kingdom, Ghana). Ghana was located between two areas that wanted to trade: North Africa and the
southern part of West Africa. Because it was between these two areas, Ghana became immensely wealthy
by taxing the traders going North or South. Each time a trader passed through, he had to pay Ghana a fee
based on the amount of goods in his caravan. With this wealth, Ghana built up large armies that it used to
conquer neighboring lands.
The Gold-Salt Trade
So, why were so many traders going back and forth and willing to pay Ghana these taxes? The
main trade that made Ghana wealthy was the gold-salt trade. The southern part of West Africa had
immense gold mines. They mainly used this gold for trade purposes. North Africa would trade them salt
for their gold. While that seems like an unfair trade today (Say Jack, I’ll give you 3 magic beans for your
cow.), in ancient times salt was worth its weight in gold. Imagine that! Salt had the same value as gold!
Since there were no refrigerators, salt was needed to preserve meat and to make old meat taste better. In
fact, the word “salary” comes from Roman times – when soldiers were paid their wages in salt. Also, if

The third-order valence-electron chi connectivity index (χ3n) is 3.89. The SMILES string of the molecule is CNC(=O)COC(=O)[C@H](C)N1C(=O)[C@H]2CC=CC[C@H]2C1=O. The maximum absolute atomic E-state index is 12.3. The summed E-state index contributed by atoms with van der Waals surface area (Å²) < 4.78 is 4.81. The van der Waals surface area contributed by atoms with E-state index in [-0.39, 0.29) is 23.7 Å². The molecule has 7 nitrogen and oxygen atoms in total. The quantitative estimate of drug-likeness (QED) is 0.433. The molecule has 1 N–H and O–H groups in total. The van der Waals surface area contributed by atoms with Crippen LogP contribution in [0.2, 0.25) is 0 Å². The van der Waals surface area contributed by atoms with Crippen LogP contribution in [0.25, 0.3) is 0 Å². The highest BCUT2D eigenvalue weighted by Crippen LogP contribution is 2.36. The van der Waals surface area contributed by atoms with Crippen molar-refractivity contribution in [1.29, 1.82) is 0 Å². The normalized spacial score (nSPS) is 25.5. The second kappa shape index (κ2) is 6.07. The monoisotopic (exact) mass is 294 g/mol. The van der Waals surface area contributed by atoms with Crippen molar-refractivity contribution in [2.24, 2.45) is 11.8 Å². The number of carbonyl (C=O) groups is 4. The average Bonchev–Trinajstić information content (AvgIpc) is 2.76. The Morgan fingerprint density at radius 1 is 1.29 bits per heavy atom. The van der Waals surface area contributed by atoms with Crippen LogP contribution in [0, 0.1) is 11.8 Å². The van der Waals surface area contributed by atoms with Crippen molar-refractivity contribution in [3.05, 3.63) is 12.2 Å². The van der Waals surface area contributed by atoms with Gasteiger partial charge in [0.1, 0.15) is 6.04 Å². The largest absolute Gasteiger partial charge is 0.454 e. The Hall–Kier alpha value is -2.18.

you’ve ever tasted your own sweat, it tastes salty. That’s because your body releases large amounts of salt
through sweat. So people in hot climates, such as West Africa, need to eat more salt to replace the amount
they lose. To the West Africans, salt was more valuable than their gold. So they would trade their gold
away to the North, in exchange for salt. Because Ghana was between the 2 regions, traders would have to
travel through Ghana to reach their destination and pay taxes on all of their goods.
Around 1100 AD, Ghana declined and was eventually overthrown by a neighboring kingdom.
The Mali Empire
The Mali were the 2nd great West African trade empire to arise. Mali was formed around 1240 AD
by a group of Africans who had converted to Islam. As with Ghana, Mali was built off of the
monopolization of the trade routes between southern and northern Africa. Mali was located just a bit farther
south than Ghana; along the upper Niger River. The bulk of the gold trade proceeded up the Niger River, so
this gave Mali a firm grip on this lucrative monopoly. Just like Ghana, Mali became rich by taxing traders